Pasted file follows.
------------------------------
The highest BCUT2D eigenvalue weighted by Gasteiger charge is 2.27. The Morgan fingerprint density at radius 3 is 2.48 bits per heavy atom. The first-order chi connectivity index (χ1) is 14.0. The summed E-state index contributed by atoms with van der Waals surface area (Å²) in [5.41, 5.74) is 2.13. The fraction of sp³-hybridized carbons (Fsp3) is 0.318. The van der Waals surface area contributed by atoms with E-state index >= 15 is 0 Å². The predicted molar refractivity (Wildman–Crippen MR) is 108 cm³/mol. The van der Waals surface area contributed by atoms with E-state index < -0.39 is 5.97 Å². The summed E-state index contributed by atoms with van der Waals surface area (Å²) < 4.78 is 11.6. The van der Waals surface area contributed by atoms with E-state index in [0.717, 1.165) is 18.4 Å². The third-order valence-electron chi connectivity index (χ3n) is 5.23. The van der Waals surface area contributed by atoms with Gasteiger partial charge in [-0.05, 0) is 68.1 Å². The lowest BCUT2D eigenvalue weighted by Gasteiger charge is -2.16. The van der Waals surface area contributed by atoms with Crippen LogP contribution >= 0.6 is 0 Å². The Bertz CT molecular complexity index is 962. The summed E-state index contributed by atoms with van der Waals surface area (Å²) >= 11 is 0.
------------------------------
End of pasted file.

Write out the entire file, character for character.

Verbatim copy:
The highest BCUT2D eigenvalue weighted by Gasteiger charge is 2.27. The Morgan fingerprint density at radius 3 is 2.48 bits per heavy atom. The first-order chi connectivity index (χ1) is 14.0. The summed E-state index contributed by atoms with van der Waals surface area (Å²) in [5.41, 5.74) is 2.13. The fraction of sp³-hybridized carbons (Fsp3) is 0.318. The van der Waals surface area contributed by atoms with E-state index >= 15 is 0 Å². The predicted molar refractivity (Wildman–Crippen MR) is 108 cm³/mol. The van der Waals surface area contributed by atoms with E-state index < -0.39 is 5.97 Å². The summed E-state index contributed by atoms with van der Waals surface area (Å²) < 4.78 is 11.6. The van der Waals surface area contributed by atoms with E-state index in [0.717, 1.165) is 18.4 Å². The third-order valence-electron chi connectivity index (χ3n) is 5.23. The van der Waals surface area contributed by atoms with Gasteiger partial charge in [-0.05, 0) is 68.1 Å². The lowest BCUT2D eigenvalue weighted by Gasteiger charge is -2.16. The van der Waals surface area contributed by atoms with Crippen LogP contribution >= 0.6 is 0 Å². The Bertz CT molecular complexity index is 962. The summed E-state index contributed by atoms with van der Waals surface area (Å²) >= 11 is 0.